The "count the wet diapers" advice worked great in the era of cloth diapers, but it can hard to tell if an ultra-absorbent disposable diaper is moist -- especially because a newborn may pee as little as one tablespoon at a time. Still, it's important to keep track, because if your baby has fewer than six wet diapers in a 24-hour period, it could mean she's not getting enough breast milk or formula, putting her at risk for dehydration and inadequate weight gain.
One way to know if your baby has urinated is to place a square of toilet tissue in each fresh diaper and then check to see if it's wet. You can also do the pinch test: If the diaper feels the slightest bit mushy, it's holding liquid. You can also try using a lower-priced disposable until you're sure your baby's gaining weight -- the cheap ones are less absorbent, so it's more obvious when the diaper is wet. Of course, you can also use cloth diapers for a few weeks (you'll have no trouble knowing whether or not one of those is wet).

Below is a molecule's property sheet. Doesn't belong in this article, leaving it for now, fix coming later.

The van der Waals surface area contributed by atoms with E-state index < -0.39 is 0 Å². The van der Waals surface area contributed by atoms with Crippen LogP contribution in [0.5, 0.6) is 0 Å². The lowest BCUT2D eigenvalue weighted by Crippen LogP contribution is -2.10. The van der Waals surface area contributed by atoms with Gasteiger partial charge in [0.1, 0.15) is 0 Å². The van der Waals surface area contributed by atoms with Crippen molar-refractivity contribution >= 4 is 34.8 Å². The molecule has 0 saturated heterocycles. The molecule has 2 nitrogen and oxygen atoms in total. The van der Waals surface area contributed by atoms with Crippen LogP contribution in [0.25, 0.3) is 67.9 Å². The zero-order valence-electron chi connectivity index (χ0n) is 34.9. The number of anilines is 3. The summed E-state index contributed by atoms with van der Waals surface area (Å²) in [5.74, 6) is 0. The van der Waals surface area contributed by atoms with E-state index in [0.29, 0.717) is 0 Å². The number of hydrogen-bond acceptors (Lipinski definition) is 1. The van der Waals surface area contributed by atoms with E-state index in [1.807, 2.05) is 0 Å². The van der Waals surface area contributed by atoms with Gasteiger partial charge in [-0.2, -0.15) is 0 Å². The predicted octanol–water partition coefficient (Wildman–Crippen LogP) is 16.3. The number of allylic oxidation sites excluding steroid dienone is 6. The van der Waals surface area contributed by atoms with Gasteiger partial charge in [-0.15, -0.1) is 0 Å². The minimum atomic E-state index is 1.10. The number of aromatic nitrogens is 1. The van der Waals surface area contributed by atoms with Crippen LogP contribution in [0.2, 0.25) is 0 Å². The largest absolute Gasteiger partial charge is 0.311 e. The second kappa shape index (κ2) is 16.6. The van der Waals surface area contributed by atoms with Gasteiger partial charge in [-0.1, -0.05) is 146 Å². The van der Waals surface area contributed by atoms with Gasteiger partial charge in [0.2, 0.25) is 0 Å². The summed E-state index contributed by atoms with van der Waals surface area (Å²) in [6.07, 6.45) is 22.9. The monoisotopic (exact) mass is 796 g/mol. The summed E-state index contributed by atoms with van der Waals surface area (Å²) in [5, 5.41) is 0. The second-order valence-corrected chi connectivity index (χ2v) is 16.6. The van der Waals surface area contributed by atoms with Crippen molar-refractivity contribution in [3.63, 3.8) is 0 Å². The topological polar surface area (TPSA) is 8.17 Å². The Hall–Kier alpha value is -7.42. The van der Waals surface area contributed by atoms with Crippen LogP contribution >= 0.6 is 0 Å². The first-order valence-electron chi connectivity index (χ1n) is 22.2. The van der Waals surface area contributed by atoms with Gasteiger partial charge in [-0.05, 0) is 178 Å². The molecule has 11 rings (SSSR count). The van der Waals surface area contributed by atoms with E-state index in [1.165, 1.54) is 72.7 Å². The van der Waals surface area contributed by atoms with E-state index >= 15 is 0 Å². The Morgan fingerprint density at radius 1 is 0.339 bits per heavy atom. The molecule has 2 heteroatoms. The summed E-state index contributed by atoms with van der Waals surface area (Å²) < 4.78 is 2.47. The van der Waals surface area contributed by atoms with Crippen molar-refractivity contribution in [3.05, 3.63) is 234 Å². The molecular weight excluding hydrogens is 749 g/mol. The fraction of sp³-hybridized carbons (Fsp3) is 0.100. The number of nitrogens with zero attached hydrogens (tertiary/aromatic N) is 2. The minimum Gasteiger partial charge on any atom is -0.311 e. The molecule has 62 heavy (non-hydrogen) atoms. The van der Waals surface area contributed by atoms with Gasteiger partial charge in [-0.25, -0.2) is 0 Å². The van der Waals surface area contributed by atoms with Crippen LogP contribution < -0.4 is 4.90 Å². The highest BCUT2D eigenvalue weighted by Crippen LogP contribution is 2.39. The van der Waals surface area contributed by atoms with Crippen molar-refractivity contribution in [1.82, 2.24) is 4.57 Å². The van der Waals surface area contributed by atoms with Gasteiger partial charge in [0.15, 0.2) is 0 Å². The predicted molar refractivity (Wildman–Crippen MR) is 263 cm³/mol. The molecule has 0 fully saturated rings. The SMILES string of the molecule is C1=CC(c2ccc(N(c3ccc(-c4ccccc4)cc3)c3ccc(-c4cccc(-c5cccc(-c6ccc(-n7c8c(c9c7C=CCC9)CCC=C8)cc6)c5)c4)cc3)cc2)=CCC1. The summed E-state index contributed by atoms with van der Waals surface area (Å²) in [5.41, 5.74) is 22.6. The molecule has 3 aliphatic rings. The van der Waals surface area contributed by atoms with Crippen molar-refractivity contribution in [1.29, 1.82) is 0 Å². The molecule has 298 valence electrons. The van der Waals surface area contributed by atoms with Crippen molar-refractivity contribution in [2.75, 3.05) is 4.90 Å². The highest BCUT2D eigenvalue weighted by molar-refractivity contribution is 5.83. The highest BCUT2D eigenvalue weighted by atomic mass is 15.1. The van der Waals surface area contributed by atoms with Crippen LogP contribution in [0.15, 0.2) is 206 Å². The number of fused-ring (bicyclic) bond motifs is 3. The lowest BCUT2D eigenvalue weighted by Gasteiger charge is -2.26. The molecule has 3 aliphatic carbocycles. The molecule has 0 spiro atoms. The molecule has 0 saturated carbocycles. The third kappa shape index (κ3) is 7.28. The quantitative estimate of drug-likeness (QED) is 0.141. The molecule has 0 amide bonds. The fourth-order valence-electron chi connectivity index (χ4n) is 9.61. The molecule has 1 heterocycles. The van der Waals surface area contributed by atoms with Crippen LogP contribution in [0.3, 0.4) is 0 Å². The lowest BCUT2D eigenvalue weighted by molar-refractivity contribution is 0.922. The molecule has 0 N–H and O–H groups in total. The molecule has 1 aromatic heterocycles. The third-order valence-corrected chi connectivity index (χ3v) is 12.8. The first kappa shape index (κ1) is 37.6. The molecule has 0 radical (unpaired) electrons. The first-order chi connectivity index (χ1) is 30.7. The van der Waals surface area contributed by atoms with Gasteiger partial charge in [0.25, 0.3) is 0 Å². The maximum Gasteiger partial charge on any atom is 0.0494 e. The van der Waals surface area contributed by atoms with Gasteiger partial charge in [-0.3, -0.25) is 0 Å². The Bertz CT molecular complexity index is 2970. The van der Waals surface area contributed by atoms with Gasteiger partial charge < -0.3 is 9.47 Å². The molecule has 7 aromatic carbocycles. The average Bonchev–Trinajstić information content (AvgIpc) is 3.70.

However, you shouldn't rely merely on wet diapers to gauge your baby's health. Look at her: If she seems listless; has a weak cry; has a sunken soft spot or dry lips; or her skin doesn't spring back when you pinch it, she may be dehydrated and require emergency medical attention. Finally, pay attention to your gut feelings: If you're worried for any reason that your newborn is underfed, take her to the pediatrician immediately --Katy Koontz
Originally published in Parents magazine, August 1999. Updated 2009.